#120 – September 21, 2020 – Elderberries, Cranberries, Plums, and Crabapples!

Dear Friends,
Even though ISHA canceled the public programs at the dera property due to coronavirus concerns, the local volunteers have continued to maintain the property and complete some small projects. In the spring, they planted groves of trees and shrubs along the western edge of the property, which is bounded by Highway 40. The trees and shrubs were chosen for their hardiness, flowering beauty, and bird habitat, and were planted in five groupings, with each group containing all four of the varieties.
An aerial photo of the planting location along Highway 40.
Digging holes and planting trees.
Elderberry shrubs bear large clusters of small white or cream-colored flowers in late spring, and may grow 10 or 12 feet tall. The flowers are followed by clusters of small black or blue-black or red berries. Elderberries are rich in anthocyanidins (plant pigments) that combine to give elderberry juice an intense blue-purple coloration that turns reddish on dilution with water. These pigments are used to color various products. Elderberries are also reported to have anti-viral properties, and have been used to fight colds and the flu. Elderberry was used in ancient Egypt, and Hippocrates used elderberry to treat a variety of health conditions.
Our elderberry plants were mere twigs when planted and mulched with shredded bark. A healthy elderberry plant can live for 60 years.
It will take 2 or 3 years for our elderberries to fully grow an abundance of fruit, like these mature plants.
Highbush cranberry shrubs grow to about 13 feet tall, producing white flowers and brilliant red “berries” that contain a central pit. It’s not really a cranberry. The name comes from the red fruits, which look a bit like cranberries, have a similar flavor, and ripen at the same time of year. The fruits are sour, rich in vitamin C, and can be eaten raw or cooked as a sauce.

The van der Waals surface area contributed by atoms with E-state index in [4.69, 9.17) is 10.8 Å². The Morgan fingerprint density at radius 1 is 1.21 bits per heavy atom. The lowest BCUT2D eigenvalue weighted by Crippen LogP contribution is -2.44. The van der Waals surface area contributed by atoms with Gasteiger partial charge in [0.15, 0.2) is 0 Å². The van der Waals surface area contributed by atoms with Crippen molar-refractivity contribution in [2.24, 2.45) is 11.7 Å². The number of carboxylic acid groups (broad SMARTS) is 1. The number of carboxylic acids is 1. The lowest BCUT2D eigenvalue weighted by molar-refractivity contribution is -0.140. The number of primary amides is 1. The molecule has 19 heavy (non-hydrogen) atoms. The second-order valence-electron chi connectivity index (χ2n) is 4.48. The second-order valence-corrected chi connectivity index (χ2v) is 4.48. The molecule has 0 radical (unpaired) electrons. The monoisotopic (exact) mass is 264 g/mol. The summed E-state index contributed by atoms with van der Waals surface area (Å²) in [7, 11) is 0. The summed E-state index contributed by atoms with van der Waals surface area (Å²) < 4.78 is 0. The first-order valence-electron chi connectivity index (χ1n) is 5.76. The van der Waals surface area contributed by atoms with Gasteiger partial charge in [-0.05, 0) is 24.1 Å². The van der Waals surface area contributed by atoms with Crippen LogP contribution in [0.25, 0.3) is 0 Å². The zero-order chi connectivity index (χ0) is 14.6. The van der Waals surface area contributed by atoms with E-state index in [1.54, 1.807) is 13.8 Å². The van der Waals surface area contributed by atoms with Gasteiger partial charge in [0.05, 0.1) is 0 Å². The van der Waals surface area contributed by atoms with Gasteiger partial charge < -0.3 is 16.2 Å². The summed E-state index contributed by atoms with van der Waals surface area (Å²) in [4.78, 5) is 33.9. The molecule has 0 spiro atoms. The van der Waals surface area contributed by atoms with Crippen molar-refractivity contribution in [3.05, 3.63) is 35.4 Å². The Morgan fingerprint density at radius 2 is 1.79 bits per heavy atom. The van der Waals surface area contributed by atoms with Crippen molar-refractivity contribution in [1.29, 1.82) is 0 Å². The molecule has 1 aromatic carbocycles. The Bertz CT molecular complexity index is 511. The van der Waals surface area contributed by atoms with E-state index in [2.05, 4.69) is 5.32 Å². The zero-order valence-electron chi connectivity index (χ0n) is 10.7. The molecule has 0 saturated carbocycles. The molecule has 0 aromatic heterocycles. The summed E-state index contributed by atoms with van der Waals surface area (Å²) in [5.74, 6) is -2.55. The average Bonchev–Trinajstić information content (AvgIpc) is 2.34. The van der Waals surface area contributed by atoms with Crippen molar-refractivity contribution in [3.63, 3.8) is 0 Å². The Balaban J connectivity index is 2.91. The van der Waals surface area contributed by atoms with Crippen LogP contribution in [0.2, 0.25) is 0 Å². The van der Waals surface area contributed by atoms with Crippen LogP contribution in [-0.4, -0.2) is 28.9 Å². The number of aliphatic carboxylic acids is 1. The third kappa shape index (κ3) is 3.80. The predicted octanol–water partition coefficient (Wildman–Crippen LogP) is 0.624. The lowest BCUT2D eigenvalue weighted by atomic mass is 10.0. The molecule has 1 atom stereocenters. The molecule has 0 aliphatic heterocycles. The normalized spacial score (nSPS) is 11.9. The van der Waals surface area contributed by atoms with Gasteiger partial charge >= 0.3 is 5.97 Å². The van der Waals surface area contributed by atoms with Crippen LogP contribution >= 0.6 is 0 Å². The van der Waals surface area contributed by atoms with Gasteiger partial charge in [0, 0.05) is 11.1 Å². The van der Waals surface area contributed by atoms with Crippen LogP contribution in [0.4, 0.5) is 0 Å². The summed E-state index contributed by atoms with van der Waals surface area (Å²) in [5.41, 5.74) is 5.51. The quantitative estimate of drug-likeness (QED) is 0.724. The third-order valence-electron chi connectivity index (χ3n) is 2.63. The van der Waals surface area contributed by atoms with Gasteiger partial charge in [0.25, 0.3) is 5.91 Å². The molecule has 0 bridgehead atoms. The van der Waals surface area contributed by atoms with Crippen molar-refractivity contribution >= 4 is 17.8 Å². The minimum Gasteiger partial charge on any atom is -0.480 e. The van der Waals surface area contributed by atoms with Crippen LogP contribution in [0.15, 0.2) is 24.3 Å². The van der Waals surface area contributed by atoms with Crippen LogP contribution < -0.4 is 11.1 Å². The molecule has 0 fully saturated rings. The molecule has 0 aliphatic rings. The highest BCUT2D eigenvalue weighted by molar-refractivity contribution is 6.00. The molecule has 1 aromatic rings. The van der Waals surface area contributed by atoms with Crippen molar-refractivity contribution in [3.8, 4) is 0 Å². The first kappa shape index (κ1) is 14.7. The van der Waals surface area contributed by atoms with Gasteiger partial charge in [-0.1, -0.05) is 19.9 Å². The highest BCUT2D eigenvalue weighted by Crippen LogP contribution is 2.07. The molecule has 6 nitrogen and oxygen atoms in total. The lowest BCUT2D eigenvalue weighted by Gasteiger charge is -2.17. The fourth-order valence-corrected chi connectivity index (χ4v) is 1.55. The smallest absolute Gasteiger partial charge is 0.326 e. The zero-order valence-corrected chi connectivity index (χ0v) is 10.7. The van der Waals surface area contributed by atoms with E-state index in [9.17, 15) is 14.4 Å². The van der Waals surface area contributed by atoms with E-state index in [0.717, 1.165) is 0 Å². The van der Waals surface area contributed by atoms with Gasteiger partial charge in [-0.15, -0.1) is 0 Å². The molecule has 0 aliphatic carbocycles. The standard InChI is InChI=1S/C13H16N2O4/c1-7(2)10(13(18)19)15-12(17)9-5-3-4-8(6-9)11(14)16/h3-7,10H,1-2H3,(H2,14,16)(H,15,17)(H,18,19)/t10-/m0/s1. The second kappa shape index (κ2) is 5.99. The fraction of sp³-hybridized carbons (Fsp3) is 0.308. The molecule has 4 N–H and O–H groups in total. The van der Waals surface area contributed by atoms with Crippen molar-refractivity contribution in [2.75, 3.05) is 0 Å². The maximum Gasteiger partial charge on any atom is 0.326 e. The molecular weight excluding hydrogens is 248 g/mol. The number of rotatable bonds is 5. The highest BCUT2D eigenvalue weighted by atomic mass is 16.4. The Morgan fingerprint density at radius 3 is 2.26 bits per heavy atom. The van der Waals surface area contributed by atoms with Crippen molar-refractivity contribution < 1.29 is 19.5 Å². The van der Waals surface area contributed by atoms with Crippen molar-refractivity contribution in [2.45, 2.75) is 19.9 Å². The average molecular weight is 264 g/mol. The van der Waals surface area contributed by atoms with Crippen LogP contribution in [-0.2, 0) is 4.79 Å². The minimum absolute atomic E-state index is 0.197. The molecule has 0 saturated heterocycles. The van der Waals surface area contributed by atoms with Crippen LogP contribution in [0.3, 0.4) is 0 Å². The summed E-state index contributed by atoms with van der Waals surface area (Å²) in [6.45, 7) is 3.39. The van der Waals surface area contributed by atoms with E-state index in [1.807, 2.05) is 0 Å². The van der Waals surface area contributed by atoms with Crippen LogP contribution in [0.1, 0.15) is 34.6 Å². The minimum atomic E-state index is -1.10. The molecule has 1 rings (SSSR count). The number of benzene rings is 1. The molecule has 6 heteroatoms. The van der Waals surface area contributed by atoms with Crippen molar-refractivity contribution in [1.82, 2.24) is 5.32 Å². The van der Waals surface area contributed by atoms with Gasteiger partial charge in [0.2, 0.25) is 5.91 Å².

Our highbush cranberries were also small twigs when planted in May.
Highbush cranberries will begin to set fruit at around 5 years of age. Some animals, including birds, will eat the fruits, and deposit the seeds in another location through their droppings.
American plum is a small, ornamental tree, reaching up to about 15 feet tall. Lovely, small white flowers will appear in mid-spring, followed by thick foliage growth and delicious globular fruit. Many birds and animals eat the fruit, and deer will feed on the twigs and leaves. These versatile trees make excellent windbreaks, and more than 200 varieties of the American plum have been cultivated.
Our American plums were planted as small, bare root plants, and will slowly grow to lovely trees.
Mature American plums are covered with masses of pure white flowers in the spring, followed by thick, bright foliage.
The sour and sweet fruit of the American plum can be enjoyed fresh, and is commonly made into preserves, jellies, and jam.
Red Splendor crabapple is a large, open, upright, hardy, attractive tree that will grow at least 20 feet high and wide. As the principal spring-flowering tree in the northern latitudes, these trees display a glorious profusion of showy pink blooms in the spring, and glossy foliage that turns reddish-purple in the fall. The brightly colored fruit is eagerly consumed by the local wildlife.
Our little twigs will slowly grow into magnificent and hardy trees.
The flowering spring splendor of the crabapple!
Although our groves of new trees and shrubs are small now, in a few years they will begin to grace passersby, visitors, and birds with charming flowers and nourishing fruits and berries.
In the next blog, the ISHA garden!
With warmest regards,
Paul Bauer
ISHA Building Committee